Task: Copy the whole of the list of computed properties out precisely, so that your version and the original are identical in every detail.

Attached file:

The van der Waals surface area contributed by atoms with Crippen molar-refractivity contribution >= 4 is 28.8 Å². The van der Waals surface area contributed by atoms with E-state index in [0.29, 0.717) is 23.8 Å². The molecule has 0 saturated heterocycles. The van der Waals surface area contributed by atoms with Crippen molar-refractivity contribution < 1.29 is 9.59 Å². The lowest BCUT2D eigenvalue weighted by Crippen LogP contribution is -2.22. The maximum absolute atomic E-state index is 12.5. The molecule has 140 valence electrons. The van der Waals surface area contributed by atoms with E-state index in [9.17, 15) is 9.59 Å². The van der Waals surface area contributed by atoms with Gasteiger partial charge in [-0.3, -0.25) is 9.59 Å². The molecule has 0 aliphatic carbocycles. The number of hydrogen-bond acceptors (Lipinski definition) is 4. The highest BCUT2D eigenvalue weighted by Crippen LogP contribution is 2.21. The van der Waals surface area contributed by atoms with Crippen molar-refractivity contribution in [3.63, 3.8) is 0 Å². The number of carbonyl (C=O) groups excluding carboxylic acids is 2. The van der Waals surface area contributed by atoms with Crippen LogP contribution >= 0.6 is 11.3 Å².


The van der Waals surface area contributed by atoms with Crippen molar-refractivity contribution >= 4 is 28.8 Å². The van der Waals surface area contributed by atoms with E-state index in [0.29, 0.717) is 23.8 Å². The molecule has 0 saturated heterocycles. The van der Waals surface area contributed by atoms with Crippen molar-refractivity contribution < 1.29 is 9.59 Å². The lowest BCUT2D eigenvalue weighted by Crippen LogP contribution is -2.22. The maximum absolute atomic E-state index is 12.5. The molecule has 140 valence electrons. The van der Waals surface area contributed by atoms with E-state index in [9.17, 15) is 9.59 Å². The van der Waals surface area contributed by atoms with Gasteiger partial charge in [-0.3, -0.25) is 9.59 Å². The molecule has 0 aliphatic carbocycles. The number of hydrogen-bond acceptors (Lipinski definition) is 4. The highest BCUT2D eigenvalue weighted by Crippen LogP contribution is 2.21. The van der Waals surface area contributed by atoms with Crippen molar-refractivity contribution in [3.63, 3.8) is 0 Å². The number of carbonyl (C=O) groups excluding carboxylic acids is 2. The van der Waals surface area contributed by atoms with Crippen LogP contribution >= 0.6 is 11.3 Å².